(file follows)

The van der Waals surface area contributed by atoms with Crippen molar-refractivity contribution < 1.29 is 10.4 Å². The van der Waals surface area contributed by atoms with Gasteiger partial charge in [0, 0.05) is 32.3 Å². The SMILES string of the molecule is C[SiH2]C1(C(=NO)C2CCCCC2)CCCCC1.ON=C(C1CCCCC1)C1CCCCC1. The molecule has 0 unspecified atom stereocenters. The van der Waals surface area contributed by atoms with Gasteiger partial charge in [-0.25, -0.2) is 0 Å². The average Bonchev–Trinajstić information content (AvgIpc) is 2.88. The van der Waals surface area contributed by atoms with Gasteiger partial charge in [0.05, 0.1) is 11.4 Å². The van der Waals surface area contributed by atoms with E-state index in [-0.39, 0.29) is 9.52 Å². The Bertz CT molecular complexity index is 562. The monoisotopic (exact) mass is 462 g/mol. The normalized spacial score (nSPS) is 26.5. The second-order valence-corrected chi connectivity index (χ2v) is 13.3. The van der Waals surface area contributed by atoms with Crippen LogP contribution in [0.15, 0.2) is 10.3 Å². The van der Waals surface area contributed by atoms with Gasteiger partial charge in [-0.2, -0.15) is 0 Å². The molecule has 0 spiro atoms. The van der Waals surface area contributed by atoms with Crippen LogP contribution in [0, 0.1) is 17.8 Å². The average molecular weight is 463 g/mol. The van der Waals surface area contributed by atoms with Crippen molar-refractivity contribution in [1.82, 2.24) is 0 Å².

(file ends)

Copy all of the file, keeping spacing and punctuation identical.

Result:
The van der Waals surface area contributed by atoms with Crippen molar-refractivity contribution < 1.29 is 10.4 Å². The van der Waals surface area contributed by atoms with Gasteiger partial charge in [0, 0.05) is 32.3 Å². The SMILES string of the molecule is C[SiH2]C1(C(=NO)C2CCCCC2)CCCCC1.ON=C(C1CCCCC1)C1CCCCC1. The molecule has 0 unspecified atom stereocenters. The van der Waals surface area contributed by atoms with Gasteiger partial charge in [-0.25, -0.2) is 0 Å². The average Bonchev–Trinajstić information content (AvgIpc) is 2.88. The van der Waals surface area contributed by atoms with Gasteiger partial charge in [0.05, 0.1) is 11.4 Å². The van der Waals surface area contributed by atoms with E-state index in [-0.39, 0.29) is 9.52 Å². The Bertz CT molecular complexity index is 562. The monoisotopic (exact) mass is 462 g/mol. The normalized spacial score (nSPS) is 26.5. The second-order valence-corrected chi connectivity index (χ2v) is 13.3. The van der Waals surface area contributed by atoms with Crippen LogP contribution in [0.15, 0.2) is 10.3 Å². The van der Waals surface area contributed by atoms with Gasteiger partial charge in [-0.2, -0.15) is 0 Å². The molecule has 0 spiro atoms. The van der Waals surface area contributed by atoms with Crippen LogP contribution in [0, 0.1) is 17.8 Å². The average molecular weight is 463 g/mol. The van der Waals surface area contributed by atoms with Crippen molar-refractivity contribution in [1.82, 2.24) is 0 Å².